Thursday, May 10, 2007

Yard sale madness!

This Saturday is the giant yard sale. My house is filling up with donated items, and teams of people are swarming to get ready to sort, label, and sell those items. It's a bit overwhelming! Last year, we raised $2100, and this year is going to raise even more.

(Speaking of raising money...29 people on our team have raised $41,000+ so far. IMPRESSIVE!)

Last year at this time, I could barely sit through the yard sale, as I was so uncomfortable from my lat flap surgery (only a week out, barely home from the hospital). This year will be an improvement, needless to say, and I'm delighted to take on a leadership roll.

Despite that, this is exhausting. I'm so excited for the sale...and I'll be so glad when it's over. :-)


PS Want to check it out? Come by my house from 9-3 on Saturday!

Wednesday, May 09, 2007

Cancer moments

I had a cancer moment yesterday.

At co-op, I was, at the childrens' request, sitting with a group of kids in the reading corner, reading "I'll Love You Forever" to them. I've read this book a hundred times, and it's very sweet: about a mother singing her "I'll love you forever" song to her infant, then toddler, then school-age, then teenager, then adult child, and then at the end, the old mother is frail and her son carries her like a child and cares for her, and sings to his mother "I'll love you forever." Very sweet.

Except for cancer moments.

I made it to the page where the child is nine years old, and it swept me like a huge wave. Will I know Tessa when she's nine? I will love her to eternity, but when she's nine will I have the chance to tell her in person? Tessa was across the room, intently building a tower, and her beauty struck me like never before. Would I know her at nine?

I had to stop. I hurried to the bathroom, shoving the book at another parent to finish with the kids (who appeared oblivious to all of this), and sobbed.

When I got it together, I wiped my eyes, came out, and continued with my day.

I tried to explain it to the parent who had taken over for me, and she said, "I know what you mean, that book gets me every time," but I know she didn't understand (though she was very nice about it). Sure, it's amazingly touching, but that wasn't it at all. Most of us assume that we will grow old to watch our children grow, and that if we are lucky our children will love and care for us in our old age. I no longer have the luxury of that assumption. This book reminded me that I am different, and that my guarantee is less than someone else's.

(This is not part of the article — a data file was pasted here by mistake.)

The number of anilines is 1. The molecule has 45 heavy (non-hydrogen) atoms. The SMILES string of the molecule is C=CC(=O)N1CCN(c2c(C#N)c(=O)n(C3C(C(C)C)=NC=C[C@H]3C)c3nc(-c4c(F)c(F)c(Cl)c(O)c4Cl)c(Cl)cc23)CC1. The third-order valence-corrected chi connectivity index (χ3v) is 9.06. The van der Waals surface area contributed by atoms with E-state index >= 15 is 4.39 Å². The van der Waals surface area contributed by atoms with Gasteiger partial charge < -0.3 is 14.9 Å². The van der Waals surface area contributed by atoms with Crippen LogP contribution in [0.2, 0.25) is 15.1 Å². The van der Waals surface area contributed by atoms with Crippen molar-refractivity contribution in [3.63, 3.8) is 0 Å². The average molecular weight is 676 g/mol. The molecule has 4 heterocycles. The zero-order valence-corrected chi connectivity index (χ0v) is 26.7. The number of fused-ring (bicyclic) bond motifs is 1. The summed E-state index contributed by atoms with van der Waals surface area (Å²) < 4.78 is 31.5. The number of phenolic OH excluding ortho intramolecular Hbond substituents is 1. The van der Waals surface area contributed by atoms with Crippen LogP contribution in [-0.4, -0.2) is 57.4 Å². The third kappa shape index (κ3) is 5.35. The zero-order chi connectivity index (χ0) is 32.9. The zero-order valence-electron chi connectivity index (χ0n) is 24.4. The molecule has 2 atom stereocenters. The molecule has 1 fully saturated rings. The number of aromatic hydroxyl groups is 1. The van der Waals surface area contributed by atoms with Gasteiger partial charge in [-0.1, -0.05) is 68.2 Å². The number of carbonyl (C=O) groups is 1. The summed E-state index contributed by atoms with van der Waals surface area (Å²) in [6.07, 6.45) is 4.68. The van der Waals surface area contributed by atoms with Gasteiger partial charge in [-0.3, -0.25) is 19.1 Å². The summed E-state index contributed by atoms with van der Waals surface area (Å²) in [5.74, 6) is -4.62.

A cancer moment. I can not explain the level of grief I feel in these moments.

I used to have cancer moments every day. When I was first diagnosed, I felt that cancer WAS my life, and that there would never be another thought in my head that wasn't tainted by cancer. Nearly two years out, and that's not the case at days are, mostly, rich and fulfilling, and though cancer is always there I've been able to channel it into a lot of positive things. If I must think about cancer nonstop (and this is the case), then I've decided to think about ENDING it, and hence my work with the 3-Day, Race for the Cure, and Genentech. I'm trying to own it, rather than it owning me.

Yesterday, once again, cancer reminded me that I'm not in charge. I can do the most aggressive treatment (I've yet to meet anyone who has done as much as I have for early-stage breast cancer), I can take on challenging volunteer work, I can wear a bikini and run on the beach with my new breasts, I can train for a marathon, I can hug my daughter, hold my husband's hand, walk my dog, clean my house, chat with friends.....but cancer is always there, threatening me, and promising to take it all away. I have a great attitude, and 99% of the time I believe that I am cancer free and will live until 2069 despite the cancer. But that 1% of the, that hurts.